That being said, it is also completely understandable that you felt offended because of the implications of her offer. I, myself, receive countless offers to join weight loss regimes by family and friends via Facebook. My husband has family members that invite me to events and not him. I do get a bit miffed, because I have stated how I feel about the matter. I cannot dictate what the absolute right thing to respond is, but I can tell you a couple of options that I would personally consider:
1. Ignore her. Simply don’t respond.
2. Politely decline her offer and leave it at that. You are not required to explain yourself, so do not feel obligated to do so.
3. Politely decline her offer and take the opportunity to share your body-positive outlook. (Example: Thank you for thinking of me for this opportunity but I must decline. I do not feel that dieting is beneficial to my health. I feel that raging against my body is counter-intuitive to its overall well-being…. and so on and so forth)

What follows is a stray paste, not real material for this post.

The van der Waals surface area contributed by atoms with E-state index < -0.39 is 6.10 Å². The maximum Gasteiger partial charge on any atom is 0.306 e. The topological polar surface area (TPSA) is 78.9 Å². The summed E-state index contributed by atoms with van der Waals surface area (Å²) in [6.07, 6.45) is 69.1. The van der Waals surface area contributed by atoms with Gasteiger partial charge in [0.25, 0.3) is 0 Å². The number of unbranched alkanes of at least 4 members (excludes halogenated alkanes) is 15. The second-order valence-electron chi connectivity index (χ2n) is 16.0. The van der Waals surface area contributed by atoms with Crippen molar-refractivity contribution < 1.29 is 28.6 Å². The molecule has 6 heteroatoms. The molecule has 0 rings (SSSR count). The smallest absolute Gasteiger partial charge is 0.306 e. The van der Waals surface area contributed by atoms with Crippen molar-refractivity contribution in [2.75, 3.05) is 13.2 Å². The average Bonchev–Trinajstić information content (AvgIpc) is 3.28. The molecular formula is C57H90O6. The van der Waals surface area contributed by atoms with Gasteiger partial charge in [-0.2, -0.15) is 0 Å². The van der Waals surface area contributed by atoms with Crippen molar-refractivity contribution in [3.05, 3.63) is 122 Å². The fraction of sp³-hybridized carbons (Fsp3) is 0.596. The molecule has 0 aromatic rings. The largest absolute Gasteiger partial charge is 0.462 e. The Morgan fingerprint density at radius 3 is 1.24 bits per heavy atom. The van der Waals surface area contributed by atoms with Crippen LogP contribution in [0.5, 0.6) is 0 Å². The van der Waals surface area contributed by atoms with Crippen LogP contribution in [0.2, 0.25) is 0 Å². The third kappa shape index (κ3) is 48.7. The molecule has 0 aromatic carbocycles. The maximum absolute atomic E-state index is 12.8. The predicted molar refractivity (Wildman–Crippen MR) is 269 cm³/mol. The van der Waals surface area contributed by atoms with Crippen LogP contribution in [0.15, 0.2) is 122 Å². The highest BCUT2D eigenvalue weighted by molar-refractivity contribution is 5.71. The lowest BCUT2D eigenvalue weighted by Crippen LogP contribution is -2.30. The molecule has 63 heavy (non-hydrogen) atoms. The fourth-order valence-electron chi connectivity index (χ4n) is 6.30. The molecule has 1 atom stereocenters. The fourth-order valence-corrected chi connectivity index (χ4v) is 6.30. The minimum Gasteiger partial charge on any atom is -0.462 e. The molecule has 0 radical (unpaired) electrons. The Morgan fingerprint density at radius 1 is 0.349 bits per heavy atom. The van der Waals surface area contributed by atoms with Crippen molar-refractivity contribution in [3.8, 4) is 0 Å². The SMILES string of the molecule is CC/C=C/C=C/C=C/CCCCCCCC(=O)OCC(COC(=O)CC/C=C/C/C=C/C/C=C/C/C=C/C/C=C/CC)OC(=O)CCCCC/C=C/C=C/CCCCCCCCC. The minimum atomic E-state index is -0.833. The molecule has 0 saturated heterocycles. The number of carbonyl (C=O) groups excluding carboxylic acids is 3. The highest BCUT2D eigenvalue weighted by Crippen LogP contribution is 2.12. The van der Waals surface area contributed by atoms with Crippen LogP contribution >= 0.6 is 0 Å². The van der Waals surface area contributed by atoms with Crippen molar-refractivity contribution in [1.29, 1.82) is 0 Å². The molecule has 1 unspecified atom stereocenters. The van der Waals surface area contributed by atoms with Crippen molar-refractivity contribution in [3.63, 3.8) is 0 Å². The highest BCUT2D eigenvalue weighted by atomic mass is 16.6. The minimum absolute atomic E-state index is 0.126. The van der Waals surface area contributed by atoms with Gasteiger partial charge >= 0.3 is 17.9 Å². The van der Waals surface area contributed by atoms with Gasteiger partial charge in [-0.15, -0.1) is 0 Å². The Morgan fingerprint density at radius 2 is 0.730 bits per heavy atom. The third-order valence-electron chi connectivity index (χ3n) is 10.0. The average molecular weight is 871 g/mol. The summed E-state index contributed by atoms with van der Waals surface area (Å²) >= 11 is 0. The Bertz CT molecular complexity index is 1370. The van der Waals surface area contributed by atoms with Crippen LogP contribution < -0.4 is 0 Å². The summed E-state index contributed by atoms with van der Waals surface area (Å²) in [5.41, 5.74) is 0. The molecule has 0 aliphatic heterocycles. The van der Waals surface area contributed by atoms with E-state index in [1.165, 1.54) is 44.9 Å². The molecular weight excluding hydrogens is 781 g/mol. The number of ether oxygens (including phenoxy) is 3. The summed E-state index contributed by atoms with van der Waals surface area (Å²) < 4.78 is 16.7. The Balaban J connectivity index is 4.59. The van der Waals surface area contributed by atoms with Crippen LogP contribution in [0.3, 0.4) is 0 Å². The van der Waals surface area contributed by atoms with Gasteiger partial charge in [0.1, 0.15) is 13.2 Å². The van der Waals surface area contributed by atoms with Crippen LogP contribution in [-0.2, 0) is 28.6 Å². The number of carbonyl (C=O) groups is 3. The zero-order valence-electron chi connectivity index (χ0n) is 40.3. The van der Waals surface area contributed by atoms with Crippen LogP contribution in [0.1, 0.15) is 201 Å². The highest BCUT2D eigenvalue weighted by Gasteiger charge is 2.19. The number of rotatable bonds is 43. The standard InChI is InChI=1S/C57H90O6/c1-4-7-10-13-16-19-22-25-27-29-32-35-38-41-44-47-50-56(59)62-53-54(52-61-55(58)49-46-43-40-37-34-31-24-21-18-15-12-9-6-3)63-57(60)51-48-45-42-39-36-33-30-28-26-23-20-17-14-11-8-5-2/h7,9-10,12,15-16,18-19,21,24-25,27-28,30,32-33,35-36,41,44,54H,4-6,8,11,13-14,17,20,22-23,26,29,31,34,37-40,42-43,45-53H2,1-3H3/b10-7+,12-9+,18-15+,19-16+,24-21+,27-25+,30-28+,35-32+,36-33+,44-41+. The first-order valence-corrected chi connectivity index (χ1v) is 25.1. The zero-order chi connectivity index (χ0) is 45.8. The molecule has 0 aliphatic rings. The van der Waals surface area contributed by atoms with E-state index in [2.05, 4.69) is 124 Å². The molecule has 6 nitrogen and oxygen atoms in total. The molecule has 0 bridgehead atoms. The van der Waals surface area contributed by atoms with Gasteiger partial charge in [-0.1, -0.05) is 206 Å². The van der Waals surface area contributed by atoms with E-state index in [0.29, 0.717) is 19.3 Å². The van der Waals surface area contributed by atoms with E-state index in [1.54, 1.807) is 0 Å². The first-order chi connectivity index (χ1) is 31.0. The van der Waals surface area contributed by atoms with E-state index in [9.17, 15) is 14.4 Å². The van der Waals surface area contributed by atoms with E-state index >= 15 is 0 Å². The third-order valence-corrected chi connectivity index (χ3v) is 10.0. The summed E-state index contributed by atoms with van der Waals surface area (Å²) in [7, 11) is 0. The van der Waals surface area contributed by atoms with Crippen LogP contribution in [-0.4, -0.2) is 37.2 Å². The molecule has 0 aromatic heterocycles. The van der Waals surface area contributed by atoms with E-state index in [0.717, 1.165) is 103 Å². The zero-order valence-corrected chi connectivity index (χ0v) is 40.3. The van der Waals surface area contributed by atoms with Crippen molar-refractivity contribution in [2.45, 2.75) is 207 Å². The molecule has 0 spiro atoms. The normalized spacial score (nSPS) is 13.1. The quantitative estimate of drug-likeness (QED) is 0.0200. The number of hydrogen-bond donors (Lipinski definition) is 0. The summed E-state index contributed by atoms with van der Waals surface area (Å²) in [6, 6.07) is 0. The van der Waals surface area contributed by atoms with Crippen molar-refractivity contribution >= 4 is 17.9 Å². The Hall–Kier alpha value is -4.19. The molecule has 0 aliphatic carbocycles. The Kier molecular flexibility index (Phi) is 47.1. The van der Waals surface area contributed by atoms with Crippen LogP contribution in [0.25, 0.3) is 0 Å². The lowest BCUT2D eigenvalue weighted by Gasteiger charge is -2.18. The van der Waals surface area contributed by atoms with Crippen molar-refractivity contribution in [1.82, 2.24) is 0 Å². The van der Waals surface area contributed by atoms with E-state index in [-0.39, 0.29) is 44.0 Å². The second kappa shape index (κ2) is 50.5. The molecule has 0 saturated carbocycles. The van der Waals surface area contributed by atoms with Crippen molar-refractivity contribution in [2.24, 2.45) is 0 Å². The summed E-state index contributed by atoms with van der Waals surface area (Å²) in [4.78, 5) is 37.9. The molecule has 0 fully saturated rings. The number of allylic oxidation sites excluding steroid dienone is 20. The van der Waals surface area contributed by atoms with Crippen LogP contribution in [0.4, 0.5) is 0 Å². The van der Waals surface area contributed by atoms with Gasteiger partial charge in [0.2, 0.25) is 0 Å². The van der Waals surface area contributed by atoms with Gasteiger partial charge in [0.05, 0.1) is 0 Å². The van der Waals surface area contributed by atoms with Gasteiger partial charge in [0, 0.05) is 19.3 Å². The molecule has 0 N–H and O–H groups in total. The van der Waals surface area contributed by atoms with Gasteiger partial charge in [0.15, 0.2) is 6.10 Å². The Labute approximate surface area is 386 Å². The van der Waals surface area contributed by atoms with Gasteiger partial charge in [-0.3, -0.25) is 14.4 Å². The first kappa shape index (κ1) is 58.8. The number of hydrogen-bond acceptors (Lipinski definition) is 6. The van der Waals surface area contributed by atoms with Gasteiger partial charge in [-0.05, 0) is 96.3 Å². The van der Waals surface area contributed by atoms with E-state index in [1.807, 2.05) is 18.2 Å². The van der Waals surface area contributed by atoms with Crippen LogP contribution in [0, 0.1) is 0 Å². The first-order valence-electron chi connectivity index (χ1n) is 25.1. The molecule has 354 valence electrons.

You are different and can certainly handle the situation as you wish. I am just telling you how I would handle it… but I am an entirely different individual. :) I hope I helped you. If not, feel free to tell me!
P.S. Thank you for loving my blog! :D
First one must define what true happiness is. Is there a universal definition of true happiness? Is the concept of true happiness a perception or an ultimate truth? Can one person define true happiness for another person? Is true happiness obtainable by any of us fallible human entities?
I subscribe wholly to the theory that perception defines reality. The way I see it is the way it is for me in my own personal life. This would lend to the notion that what I see as happiness would be judged as fallacy in the eyes of select others and what I see as fallacy is another human’s ultimate truth.
I am happy. I am happy with my life. I am happy with who I am and what I stand for. Does that mean I always run around with rainbows flying out of my butt? Nope. I am human. I have good days and bad days just like everyone else. But I am happy. I am happy because of many things, but one giant reason is because I have learned to be. To exist in the present moment and accept what it is. I could fret and worry about why certain things in and on my body are as they are. I choose happiness.
If someone came to me today and handed me a pill that would make me the “ideal” weight, I wouldn’t take it. It would negate my human experience. As a member of society, it may be tempting, but I would decline the invitation. My life, my experiences, and my body have ushered me into the person I am today. What lessons would I forfeit in the pursuit of a more acceptable body frame? If it comes to me by my actions, then so let it be.